Wouldn't you want to know if a violent or repeat animal abuser were living next door to you and your family? Animal abusers are five times more likely to commit violent crimes against people and four times more likely to commit property crimes than are individuals without a history of animal abuse.
Convicted animal abusers pose a real, ongoing threat to your pets, your family, and your community. A proposed abuser registry legislation in Wisconsin would require mandatory registration and community notification for convicted animal abusers. These laws would make a dramatic difference in keeping offenders away from potential new victims by allowing animal shelters and humane societies to more thoroughly screen potential adopters—and by alerting the public to their whereabouts.
Does an Animal Abuser Live in Your Neighborhood?
Communities have good reason to be concerned about the whereabouts of animal abusers.
Are you getting tired of all the news stories about criminal acts of animal abuse. Each story seems to be worse than the next.
Sometimes the abusers are convicted under their state animal abuse laws, but once they've served their sentence there often is nothing to prevent them from adopting or buying another animal.
The creation of an animal abuse registry could help to prevent those convicted of animal fighting, malnourishment, aggravated cruelty or abandonment from adopting or purchasing another animal.
The animal abusers registry would work much like sex offender registries, requiring convicted animal abusers to register with the city health department. Names would be accessible to law enforcement, pet stores and animal shelters, and failure to register would be punishable offense. Convicted abusers would remain in the registry for five years after a first offense and longer for any subsequent convictions. Stiff penalties would also be put in place for pet stores, animal shelters, their employees and volunteers who give or sell animals to anyone listed in the registry.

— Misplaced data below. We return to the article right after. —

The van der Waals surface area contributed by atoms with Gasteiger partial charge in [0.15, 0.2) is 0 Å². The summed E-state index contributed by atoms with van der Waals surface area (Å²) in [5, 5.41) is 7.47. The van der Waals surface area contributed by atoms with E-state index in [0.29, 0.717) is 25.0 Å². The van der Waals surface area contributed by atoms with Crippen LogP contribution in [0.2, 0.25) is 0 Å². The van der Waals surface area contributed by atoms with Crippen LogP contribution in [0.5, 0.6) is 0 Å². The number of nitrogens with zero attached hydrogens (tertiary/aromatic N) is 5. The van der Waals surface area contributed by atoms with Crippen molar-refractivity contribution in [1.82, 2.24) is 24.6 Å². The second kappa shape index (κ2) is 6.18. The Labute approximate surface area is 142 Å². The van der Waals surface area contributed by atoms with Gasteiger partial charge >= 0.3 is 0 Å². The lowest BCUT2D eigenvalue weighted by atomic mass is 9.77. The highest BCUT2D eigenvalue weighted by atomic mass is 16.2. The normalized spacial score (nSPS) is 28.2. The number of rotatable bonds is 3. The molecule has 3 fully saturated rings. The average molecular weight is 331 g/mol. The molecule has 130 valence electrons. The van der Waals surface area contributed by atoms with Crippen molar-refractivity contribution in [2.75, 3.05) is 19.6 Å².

Currently, nine states legislatures are considering similar legislation. The Animal Legal Defense Fund, and Petabuse.com already maintains a registry of over 16,000 animal abusers that is open to the public and is updated daily. Despite widespread support, however, the legislation has faced resistance from concerned legislators, who question not only whether the registries would actually be effective in combating abuse, but violating the privacy rights of registered offenders.
Many abusers often sadly repeat their violent crimes against helpless animals — and then often go on to victimize people as well.
Most serial killers begin by victimizing animals.
Abuser registries are a good common sense idea.
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